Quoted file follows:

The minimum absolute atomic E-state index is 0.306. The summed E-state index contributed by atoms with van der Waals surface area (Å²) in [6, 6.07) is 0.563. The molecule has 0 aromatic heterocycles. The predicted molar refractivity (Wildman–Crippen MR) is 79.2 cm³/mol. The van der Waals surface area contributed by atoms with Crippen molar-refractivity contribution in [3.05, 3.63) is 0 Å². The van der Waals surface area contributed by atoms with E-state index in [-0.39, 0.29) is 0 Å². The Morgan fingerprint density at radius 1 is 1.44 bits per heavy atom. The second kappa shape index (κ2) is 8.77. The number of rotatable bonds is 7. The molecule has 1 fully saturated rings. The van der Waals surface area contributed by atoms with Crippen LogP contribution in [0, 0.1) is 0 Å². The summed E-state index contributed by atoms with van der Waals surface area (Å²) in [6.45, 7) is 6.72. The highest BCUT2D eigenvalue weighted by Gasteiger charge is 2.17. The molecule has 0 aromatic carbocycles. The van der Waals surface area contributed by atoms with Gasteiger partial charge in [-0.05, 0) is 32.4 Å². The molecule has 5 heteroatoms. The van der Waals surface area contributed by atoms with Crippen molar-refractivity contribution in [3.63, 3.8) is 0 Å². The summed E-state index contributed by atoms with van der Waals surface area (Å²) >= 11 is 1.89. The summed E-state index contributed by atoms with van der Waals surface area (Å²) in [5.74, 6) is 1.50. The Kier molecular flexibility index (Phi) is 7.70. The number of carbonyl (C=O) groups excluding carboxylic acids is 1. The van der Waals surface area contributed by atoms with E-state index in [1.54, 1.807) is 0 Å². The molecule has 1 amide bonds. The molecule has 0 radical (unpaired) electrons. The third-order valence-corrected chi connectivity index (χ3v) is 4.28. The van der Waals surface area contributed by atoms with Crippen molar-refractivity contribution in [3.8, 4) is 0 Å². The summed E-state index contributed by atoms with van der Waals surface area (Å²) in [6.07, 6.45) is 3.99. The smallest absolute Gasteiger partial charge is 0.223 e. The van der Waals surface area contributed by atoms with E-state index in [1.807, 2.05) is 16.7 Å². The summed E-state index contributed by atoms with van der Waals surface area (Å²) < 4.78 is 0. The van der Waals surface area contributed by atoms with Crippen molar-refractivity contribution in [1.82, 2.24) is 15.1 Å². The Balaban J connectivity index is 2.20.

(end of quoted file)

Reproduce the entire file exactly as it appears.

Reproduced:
The minimum absolute atomic E-state index is 0.306. The summed E-state index contributed by atoms with van der Waals surface area (Å²) in [6, 6.07) is 0.563. The molecule has 0 aromatic heterocycles. The predicted molar refractivity (Wildman–Crippen MR) is 79.2 cm³/mol. The van der Waals surface area contributed by atoms with Crippen molar-refractivity contribution in [3.05, 3.63) is 0 Å². The van der Waals surface area contributed by atoms with E-state index in [-0.39, 0.29) is 0 Å². The Morgan fingerprint density at radius 1 is 1.44 bits per heavy atom. The second kappa shape index (κ2) is 8.77. The number of rotatable bonds is 7. The molecule has 1 fully saturated rings. The van der Waals surface area contributed by atoms with Crippen LogP contribution in [0, 0.1) is 0 Å². The summed E-state index contributed by atoms with van der Waals surface area (Å²) in [6.45, 7) is 6.72. The highest BCUT2D eigenvalue weighted by Gasteiger charge is 2.17. The molecule has 0 aromatic carbocycles. The van der Waals surface area contributed by atoms with Gasteiger partial charge in [-0.05, 0) is 32.4 Å². The molecule has 5 heteroatoms. The van der Waals surface area contributed by atoms with Crippen molar-refractivity contribution in [3.63, 3.8) is 0 Å². The summed E-state index contributed by atoms with van der Waals surface area (Å²) >= 11 is 1.89. The summed E-state index contributed by atoms with van der Waals surface area (Å²) in [5.74, 6) is 1.50. The Kier molecular flexibility index (Phi) is 7.70. The number of carbonyl (C=O) groups excluding carboxylic acids is 1. The van der Waals surface area contributed by atoms with E-state index in [1.54, 1.807) is 0 Å². The molecule has 1 amide bonds. The molecule has 0 radical (unpaired) electrons. The third-order valence-corrected chi connectivity index (χ3v) is 4.28. The van der Waals surface area contributed by atoms with Crippen molar-refractivity contribution in [3.8, 4) is 0 Å². The summed E-state index contributed by atoms with van der Waals surface area (Å²) in [6.07, 6.45) is 3.99. The smallest absolute Gasteiger partial charge is 0.223 e. The van der Waals surface area contributed by atoms with E-state index in [1.807, 2.05) is 16.7 Å². The summed E-state index contributed by atoms with van der Waals surface area (Å²) < 4.78 is 0. The van der Waals surface area contributed by atoms with Crippen molar-refractivity contribution in [1.82, 2.24) is 15.1 Å². The Balaban J connectivity index is 2.20.